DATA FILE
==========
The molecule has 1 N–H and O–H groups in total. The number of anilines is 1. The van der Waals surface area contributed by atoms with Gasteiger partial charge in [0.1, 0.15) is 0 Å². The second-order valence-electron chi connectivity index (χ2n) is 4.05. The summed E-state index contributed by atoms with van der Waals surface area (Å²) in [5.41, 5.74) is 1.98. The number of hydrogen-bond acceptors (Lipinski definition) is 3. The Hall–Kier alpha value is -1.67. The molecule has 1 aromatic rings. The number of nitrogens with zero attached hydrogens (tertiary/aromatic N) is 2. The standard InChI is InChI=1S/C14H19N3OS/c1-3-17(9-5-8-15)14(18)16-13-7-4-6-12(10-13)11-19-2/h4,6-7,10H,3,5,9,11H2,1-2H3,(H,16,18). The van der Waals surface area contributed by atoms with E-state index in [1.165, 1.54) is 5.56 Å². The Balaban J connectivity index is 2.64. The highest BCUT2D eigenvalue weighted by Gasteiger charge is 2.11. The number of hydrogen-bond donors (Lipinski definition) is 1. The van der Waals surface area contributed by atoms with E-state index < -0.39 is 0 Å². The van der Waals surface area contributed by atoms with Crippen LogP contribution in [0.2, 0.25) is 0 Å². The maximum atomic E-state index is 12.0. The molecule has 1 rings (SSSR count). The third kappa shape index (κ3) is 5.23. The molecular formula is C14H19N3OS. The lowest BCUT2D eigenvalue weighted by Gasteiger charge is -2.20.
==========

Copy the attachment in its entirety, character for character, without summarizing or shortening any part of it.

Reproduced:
The molecule has 1 N–H and O–H groups in total. The number of anilines is 1. The van der Waals surface area contributed by atoms with Gasteiger partial charge in [0.1, 0.15) is 0 Å². The second-order valence-electron chi connectivity index (χ2n) is 4.05. The summed E-state index contributed by atoms with van der Waals surface area (Å²) in [5.41, 5.74) is 1.98. The number of hydrogen-bond acceptors (Lipinski definition) is 3. The Hall–Kier alpha value is -1.67. The molecule has 1 aromatic rings. The number of nitrogens with zero attached hydrogens (tertiary/aromatic N) is 2. The standard InChI is InChI=1S/C14H19N3OS/c1-3-17(9-5-8-15)14(18)16-13-7-4-6-12(10-13)11-19-2/h4,6-7,10H,3,5,9,11H2,1-2H3,(H,16,18). The van der Waals surface area contributed by atoms with E-state index in [1.165, 1.54) is 5.56 Å². The Balaban J connectivity index is 2.64. The highest BCUT2D eigenvalue weighted by Gasteiger charge is 2.11. The number of hydrogen-bond donors (Lipinski definition) is 1. The van der Waals surface area contributed by atoms with E-state index < -0.39 is 0 Å². The van der Waals surface area contributed by atoms with Crippen LogP contribution in [0.2, 0.25) is 0 Å². The maximum atomic E-state index is 12.0. The molecule has 1 rings (SSSR count). The third kappa shape index (κ3) is 5.23. The molecular formula is C14H19N3OS. The lowest BCUT2D eigenvalue weighted by Gasteiger charge is -2.20.